In a conference focused on closing achievement gaps once for all, Newark Tech High School principal Baruti Kafele took a different stance. Speaking about motivating black males in school and life, Kafele said, “I’m not concerned with the achievement gap.” For Kafele, more relevant to his students were the
- attitude gap
- relationship gap
- opportunity gap
- relevance gap
- learning gap
For Kafele’s students, and for many black boys, failing to attend to these gaps means the difference between a business suit or a prison jumpsuit. I teach my students, then I teach the content, noted Kafele. “I have to know my students first to deliver content—relationships are key.”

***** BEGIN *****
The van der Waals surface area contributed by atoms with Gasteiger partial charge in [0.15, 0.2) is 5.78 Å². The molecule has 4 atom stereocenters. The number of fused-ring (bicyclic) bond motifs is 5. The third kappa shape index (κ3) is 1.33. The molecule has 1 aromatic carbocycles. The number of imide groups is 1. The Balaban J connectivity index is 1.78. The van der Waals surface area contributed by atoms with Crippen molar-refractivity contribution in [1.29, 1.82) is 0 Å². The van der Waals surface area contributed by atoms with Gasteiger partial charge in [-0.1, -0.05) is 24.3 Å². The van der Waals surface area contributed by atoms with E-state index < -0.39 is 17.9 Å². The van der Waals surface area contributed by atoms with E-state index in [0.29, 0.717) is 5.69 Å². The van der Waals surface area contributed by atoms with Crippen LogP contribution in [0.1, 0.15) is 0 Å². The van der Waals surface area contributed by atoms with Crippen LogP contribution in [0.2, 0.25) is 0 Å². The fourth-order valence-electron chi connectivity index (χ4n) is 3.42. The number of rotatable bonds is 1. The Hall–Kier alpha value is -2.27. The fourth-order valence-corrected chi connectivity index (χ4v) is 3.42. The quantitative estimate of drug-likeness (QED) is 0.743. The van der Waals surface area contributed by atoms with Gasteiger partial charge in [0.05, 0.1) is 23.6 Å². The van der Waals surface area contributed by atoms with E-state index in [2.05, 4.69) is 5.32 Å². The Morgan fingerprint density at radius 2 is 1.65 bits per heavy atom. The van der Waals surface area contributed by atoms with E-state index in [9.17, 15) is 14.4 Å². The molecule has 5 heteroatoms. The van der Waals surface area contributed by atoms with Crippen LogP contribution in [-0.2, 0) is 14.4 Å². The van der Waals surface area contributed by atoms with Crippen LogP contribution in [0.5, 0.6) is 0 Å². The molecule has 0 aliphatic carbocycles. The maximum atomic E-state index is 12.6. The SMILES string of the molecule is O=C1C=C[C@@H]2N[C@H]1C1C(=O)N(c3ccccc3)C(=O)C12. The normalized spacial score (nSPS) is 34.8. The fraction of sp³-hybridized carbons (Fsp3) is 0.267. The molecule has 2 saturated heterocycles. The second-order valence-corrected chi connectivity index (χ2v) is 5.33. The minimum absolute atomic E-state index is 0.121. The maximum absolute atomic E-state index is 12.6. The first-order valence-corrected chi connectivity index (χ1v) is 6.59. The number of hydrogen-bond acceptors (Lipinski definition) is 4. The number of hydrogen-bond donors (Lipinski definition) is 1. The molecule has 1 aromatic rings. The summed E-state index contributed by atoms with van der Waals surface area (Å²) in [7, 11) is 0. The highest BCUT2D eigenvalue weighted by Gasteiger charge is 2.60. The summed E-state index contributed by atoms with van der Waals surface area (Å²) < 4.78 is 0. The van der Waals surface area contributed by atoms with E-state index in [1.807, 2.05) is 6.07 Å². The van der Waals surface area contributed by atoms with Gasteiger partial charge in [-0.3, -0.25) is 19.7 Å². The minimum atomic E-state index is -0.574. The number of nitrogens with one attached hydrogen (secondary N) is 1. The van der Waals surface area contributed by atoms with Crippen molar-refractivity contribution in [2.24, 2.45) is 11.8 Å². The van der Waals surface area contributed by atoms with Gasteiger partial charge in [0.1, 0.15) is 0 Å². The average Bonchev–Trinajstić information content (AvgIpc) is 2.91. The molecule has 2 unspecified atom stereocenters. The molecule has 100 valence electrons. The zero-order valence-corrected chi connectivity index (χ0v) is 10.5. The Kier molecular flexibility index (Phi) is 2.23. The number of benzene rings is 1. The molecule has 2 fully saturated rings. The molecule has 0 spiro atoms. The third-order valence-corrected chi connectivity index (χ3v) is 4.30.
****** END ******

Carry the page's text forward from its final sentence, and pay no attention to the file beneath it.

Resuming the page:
Kafele starts every day with the reflection, Who am I? Why am I? What is my role? What is your most recent evidence? Early in his career, Principal Kafele set his purpose with working with boys at his school: teach them something about who they are, entrepreneurship, & manhood. He asked his audience to examine why they teach?
“We must always remain mindful of the power and influence we possess as educators, and we must use every opportunity we have throughout the day to make our students aware of their greatness. If we fail to do this, the streets have a way of picking up the slack.”
What gaps threaten your students success? What do you do daily to close these gaps?